Interpretation of results from on-farm experiments: manure-nitrogen recovery on grassland as affected by manure quality and application technique. 1. An agronomic analysis
Keywords: dairy farming system, nutrient use efficiency, soil organic matter, stability, Monte Carlo simulation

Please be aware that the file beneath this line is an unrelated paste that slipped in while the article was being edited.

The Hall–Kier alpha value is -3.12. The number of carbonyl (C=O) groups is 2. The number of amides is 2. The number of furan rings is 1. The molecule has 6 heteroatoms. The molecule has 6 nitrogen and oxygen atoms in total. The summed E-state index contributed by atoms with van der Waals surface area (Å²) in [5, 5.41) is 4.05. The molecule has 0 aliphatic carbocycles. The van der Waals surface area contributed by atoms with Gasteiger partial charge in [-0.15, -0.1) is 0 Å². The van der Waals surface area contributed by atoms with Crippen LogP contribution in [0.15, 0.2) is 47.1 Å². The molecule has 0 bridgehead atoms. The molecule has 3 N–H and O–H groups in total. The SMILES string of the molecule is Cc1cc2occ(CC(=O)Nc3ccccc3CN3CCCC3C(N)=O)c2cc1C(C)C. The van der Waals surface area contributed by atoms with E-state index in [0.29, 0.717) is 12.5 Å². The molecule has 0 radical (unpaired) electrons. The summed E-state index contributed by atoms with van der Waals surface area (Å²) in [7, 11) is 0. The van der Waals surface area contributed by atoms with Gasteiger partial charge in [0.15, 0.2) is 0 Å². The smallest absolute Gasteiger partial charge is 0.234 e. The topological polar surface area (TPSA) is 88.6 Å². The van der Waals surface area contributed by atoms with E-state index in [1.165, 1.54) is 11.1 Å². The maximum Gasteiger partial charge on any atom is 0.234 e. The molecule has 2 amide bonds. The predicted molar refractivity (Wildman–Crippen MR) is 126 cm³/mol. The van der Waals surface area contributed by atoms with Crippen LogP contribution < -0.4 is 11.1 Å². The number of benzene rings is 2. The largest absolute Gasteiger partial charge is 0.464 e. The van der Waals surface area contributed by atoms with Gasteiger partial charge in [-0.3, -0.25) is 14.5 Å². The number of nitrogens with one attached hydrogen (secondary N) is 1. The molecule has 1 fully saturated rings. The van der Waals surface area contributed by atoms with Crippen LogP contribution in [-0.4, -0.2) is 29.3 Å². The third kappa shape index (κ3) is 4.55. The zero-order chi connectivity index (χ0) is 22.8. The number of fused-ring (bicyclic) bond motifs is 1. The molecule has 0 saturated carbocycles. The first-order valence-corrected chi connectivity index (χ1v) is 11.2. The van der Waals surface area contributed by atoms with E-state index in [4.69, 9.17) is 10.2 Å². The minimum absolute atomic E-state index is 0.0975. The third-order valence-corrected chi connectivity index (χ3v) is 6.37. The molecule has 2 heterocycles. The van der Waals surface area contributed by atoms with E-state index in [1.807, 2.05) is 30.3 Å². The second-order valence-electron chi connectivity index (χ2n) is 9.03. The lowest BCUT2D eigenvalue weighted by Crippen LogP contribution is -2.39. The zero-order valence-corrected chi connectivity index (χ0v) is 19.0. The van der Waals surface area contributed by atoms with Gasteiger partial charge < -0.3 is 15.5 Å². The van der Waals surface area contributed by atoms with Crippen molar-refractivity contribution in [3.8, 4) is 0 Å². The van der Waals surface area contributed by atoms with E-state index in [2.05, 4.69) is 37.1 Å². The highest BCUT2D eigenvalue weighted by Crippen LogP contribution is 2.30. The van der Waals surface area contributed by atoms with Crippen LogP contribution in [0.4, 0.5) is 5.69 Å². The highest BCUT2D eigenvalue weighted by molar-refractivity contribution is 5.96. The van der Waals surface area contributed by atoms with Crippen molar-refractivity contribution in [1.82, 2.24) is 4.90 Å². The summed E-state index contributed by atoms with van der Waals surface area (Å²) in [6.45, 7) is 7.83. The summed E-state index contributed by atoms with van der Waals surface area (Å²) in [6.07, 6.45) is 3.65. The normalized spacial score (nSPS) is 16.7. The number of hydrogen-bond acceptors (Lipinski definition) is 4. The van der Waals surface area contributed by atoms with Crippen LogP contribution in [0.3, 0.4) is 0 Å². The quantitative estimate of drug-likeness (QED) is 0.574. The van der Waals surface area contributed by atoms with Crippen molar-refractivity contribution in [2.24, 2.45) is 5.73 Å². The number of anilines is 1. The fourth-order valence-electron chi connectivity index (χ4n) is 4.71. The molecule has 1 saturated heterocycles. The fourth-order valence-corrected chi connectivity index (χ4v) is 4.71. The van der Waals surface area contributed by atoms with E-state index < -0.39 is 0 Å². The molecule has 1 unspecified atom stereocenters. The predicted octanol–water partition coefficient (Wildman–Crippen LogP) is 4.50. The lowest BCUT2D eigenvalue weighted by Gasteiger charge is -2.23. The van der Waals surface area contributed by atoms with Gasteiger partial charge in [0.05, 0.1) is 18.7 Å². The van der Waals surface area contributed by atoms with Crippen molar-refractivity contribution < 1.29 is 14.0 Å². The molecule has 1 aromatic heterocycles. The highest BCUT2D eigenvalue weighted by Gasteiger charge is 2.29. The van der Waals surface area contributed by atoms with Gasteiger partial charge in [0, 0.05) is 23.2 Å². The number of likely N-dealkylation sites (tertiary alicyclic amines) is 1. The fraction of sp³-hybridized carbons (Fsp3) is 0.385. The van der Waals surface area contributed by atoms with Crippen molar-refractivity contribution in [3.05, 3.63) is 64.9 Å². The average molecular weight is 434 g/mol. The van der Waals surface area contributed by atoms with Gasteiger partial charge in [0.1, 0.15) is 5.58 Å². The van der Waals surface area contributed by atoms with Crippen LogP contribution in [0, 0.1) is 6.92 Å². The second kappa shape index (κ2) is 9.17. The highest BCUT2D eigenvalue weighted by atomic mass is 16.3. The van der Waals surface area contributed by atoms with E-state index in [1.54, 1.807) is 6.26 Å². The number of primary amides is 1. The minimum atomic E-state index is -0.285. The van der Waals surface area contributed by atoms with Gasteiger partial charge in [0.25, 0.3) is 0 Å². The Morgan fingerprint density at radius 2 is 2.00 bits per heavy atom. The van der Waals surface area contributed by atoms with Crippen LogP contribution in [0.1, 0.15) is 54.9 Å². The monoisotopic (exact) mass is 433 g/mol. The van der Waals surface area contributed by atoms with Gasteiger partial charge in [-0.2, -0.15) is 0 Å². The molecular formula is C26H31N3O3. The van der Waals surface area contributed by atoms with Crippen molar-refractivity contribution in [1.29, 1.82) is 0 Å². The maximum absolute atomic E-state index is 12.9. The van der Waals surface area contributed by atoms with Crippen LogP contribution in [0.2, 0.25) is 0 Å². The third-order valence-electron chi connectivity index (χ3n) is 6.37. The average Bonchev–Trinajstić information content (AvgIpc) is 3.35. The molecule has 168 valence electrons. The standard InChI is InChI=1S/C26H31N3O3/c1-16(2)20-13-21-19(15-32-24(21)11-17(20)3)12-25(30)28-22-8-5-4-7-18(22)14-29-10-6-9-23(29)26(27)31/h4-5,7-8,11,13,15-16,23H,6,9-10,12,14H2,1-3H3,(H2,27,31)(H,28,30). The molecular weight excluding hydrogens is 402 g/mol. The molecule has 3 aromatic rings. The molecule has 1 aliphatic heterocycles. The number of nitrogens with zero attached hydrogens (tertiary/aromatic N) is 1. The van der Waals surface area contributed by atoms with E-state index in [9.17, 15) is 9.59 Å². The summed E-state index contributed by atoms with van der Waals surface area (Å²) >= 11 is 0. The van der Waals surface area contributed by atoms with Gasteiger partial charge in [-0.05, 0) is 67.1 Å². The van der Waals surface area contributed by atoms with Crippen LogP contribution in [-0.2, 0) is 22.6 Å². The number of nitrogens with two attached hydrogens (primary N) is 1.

AbstractIn a 5-year field experiment, a comparison was made between the manure application practices of two adjacent dairy farms in the north of the Netherlands. Grassland management systems at Drogeham and Harkema contrasted in manure application technique (surface application versus shallow injection, respectively), quality of applied manure (slurry + MX: slurry with Euromestmix® clay mineral additive versus regular slurry), and some relevant site characteristics (high versus low soil organic matter content and soil moisture supply). Effects of manure types and application techniques, and treatment of the soil with a micro-organism supplement, were tested in a factorial experiment at the two sites, two blocks per site, one with and one without additional application of 157 kg N ha–1 year–1 inorganic fertilizer. Apparent N recovery was higher after shallow injection than after surface application. For plots receiving no additional inorganic fertilizer, this difference was largest for slurry + MX applied at site Harkema, since this slurry–site combination resulted in the highest observed average apparent N recovery following shallow injection (47%) and the lowest N recovery following surface application (20%). For plots receiving additional inorganic fertilizer N the contrasts between treatments were less pronounced. Year effects on N uptake and dry matter production could be related to cumulative temperature and precipitation surplus over the growing season. A simple comparison between the grassland management systems was carried out based on the response curves derived from the experiment. This demonstrated that the grassland system where slurry was applied by shallow injection is not necessarily the lowest in actual amount of N not accounted for (i.e., potentially lost). The efficiency of the Harkema system strongly depended on high N recovery, but showed high potential losses in some years and a high herbage crude protein content in other years, due to the low DM production capacity. On the other hand, the Drogeham system was tuned to high DM production and was characterized by higher system stability, as reflected by more stable relationships between DM production and N not accounted for and herbage crude protein content. These differences between the systems were probably to a large extent caused by differences in water balance and soil organic matter content.
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